There is an even profounder 'ecumenical' aspect to this question. S Paul assumes the familiarity of his largely Gentile Corinthian congregation with the Jewish usages of a seven-day Passover Festival celebration in unleavened bread (Exodus 12; Deuteronomy 16; I Corinthians 5). This suggests that the Paschalia festa, that is, of Easter Sunday until Easter Saturday, represent not only Apostolic practice but are part of the immemorial continuities linking the Old Israel with the New. Which would make the post-Conciliar alterations seem even more irresponsibly capricious and 'anti-ecumenical'.

One final point. As in Judaism and in Byzantine usage, so in the pre-Conciliar West, this very special week ended on the Saturday. We then gave up the Alleluias in dismissals, and the proper Communicantes and Hanc igitur. But now we continue them on the Sunday, Low Sunday, before saying farewell to them.

As I understand it, since the Saturday in Easter Week was the Clausum Paschae, the Sunday after it, the English Low Sunday, was the First Sunday After the Close of Easter. So when Traditionalist Catholics and Prayer Book Anglicans call the following Sundays 'After Easter' they do not quite mean 'After Easter Sunday', but, technically and pedantically, 'After the Great Seven-day Festa Paschalia which stretch from the Easter Vigil until they "close" before the First Evensong of Low Sunday'.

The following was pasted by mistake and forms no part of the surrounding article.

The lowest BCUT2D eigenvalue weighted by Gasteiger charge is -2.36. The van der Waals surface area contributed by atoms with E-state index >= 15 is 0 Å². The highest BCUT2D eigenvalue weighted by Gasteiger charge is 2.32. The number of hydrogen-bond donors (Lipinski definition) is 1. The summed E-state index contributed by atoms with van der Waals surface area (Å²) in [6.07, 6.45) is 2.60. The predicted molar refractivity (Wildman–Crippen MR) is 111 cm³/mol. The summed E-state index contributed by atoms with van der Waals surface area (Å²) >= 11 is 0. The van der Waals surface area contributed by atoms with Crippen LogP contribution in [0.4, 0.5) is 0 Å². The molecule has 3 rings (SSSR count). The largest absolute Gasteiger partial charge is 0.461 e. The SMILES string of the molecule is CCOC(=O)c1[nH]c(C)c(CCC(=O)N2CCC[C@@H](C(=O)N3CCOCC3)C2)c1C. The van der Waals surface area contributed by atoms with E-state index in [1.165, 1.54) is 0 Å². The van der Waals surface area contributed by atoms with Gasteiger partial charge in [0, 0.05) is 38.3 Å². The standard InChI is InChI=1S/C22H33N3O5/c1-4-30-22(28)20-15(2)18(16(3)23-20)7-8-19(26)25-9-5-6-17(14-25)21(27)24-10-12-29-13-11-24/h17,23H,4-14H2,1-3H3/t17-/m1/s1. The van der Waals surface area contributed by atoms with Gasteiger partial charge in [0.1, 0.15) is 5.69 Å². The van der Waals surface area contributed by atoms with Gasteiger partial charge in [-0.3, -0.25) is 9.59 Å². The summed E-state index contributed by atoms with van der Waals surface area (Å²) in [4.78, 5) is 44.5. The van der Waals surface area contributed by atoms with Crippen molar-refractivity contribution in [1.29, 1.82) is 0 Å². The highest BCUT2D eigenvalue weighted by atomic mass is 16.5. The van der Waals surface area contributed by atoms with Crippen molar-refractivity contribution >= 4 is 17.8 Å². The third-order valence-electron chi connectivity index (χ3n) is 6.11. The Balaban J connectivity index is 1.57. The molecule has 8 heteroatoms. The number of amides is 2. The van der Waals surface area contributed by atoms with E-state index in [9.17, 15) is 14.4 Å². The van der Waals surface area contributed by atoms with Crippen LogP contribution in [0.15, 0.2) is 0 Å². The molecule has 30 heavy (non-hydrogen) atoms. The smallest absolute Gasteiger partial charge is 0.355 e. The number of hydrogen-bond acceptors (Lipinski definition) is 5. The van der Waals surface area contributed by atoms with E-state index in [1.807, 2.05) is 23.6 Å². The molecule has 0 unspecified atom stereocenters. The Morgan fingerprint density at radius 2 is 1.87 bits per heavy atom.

I am not, of course, suggesting that the remaining six weeks before Pentecost should lose their 'Eastertide' status. As Dix puts it, "After the Pascha the 'great 50 days' ... were already recognised [at the end of the second century] as a continuous festival, during which all penitential observances such as fasting and kneeling at corporate prayer were forbidden, as they were on ordinary Sundays also. ... just as for the Jews the fifty days of harvest between Passover and Pentecost symbolised the joyful fact of their possession of the Promised Land, so these fifty days symbolised for the Christian the fact that 'in Christ' he had already entered into the Kingdom of God. Like the weekly Sunday with which this period was associated both in thought and in the manner of its observance, the 'fifty days' manifested the 'world to come'."


Fr Ray Blake said...

One reason for the Octave ending on Saturday is that it began on Saturday, because Christ at rest, descends to hell as victor over Satan and all that holds man captive.